The story of Quanah speaks to racism on both sides. He was considered a “noble savage,” and was venerated by whites because his mother was white. That made him a source of suspicion among the Comanches….It took someone with his talent to save the Comanche nation. They were down to less than 3,000 in the 1870s, and were headed for cultural extinction. It was more dangerous for the Comanches to be a ward of the U.S. government than to be an enemy of the U.S. government for 40 years.
Q: You write that “some critics have accused the film of practicing the same racism it purports to condemn.” What is your sense of the issue of racism as it relates to this film?
A: John Ford was a man of his times, at best paternalistic to Native Americans. The film depicts Comanches as barbarians, rapists, killers. At the same time, the lead character is racist, a psychopath about race and sex. He is a great American hero, yet he resolves to kill his niece because she had sex with Indians. It’s an honor killing like in the Middle East.
The character is not comfortable with this resolution—he can’t process what happened…He’s a man of violence, so he resorts to violence, but he’s not happy about it. It’s the powerful performance of John Wayne, and the younger searcher, Martin Pawley, observing and commenting on it. He’s the moral center of the movie, and wants to restore the young woman to her family.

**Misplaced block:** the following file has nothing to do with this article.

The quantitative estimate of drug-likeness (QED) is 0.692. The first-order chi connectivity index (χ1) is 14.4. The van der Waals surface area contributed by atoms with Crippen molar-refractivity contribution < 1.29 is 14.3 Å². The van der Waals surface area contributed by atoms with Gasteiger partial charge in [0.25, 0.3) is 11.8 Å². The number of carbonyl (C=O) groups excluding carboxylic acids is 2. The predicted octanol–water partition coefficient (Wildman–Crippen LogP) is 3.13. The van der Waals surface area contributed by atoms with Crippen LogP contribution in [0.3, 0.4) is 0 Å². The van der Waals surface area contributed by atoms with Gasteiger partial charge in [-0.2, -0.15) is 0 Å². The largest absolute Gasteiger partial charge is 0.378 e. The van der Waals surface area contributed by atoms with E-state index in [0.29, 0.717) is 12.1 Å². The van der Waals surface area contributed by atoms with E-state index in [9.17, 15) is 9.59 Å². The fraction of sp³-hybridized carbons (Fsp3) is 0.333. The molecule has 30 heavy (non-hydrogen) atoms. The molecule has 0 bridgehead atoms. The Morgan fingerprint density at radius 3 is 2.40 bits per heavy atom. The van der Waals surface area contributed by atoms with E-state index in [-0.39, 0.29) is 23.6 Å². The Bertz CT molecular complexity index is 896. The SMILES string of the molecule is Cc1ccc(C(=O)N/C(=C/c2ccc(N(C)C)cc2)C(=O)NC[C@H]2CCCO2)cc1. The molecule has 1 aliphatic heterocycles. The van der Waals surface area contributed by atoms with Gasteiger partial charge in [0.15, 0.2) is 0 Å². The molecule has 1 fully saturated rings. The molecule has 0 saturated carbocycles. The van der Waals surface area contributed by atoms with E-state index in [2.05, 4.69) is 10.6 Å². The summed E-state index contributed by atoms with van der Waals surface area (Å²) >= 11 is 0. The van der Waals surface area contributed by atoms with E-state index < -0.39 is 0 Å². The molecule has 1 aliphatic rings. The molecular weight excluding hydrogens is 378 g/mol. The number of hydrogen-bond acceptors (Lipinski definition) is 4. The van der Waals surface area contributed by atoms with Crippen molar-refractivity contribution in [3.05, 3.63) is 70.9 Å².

You have to give the movie and Ford credit for understanding the struggle and depicting it. It’s all going on within a very charismatic protagonist. We want him to succeed because he’s John Wayne, but it’s dark. Love and hate are in conflict. Martin Pawley has Native American blood—that was Ford and his screenwriter, Frank Nugent—it was not the case in the novel. It was something they added because they wanted to raise the ante. You can point to racist parts of the film, but it was invested with something deep, dark, disturbing. It’s very powerful.
Q: How would you rate John Wayne as an actor, overall and in The Searchers in particular?
A: I rate him very highly. I didn’t always. My image was of a right-wing, pro-Vietnam warmonger of the 1960s and 70s, wearing a toupee, slightly overweight, playing the same part. I always liked him in The Searchers, but I thought The Searchers was the exception.
I have come around—he was a different performer in his early films, especially when he was working with John Ford or Howard Hawks. His performance was more complex. As I studied John Wayne, [I saw that] his trademark walk, the hesitant way he talks…it was all a performance. He put it together from watching other actors and stuntmen. It was a very powerful performance. The Searchers was a mature movie for him. It was really one of [his] great film roles. Wayne brings so much to it physically.
Q: One of director John Ford’s accomplishments in the film, you write, was “his ability to weave myth and truth into a seamless fabric.” How do you feel he succeeded in doing that?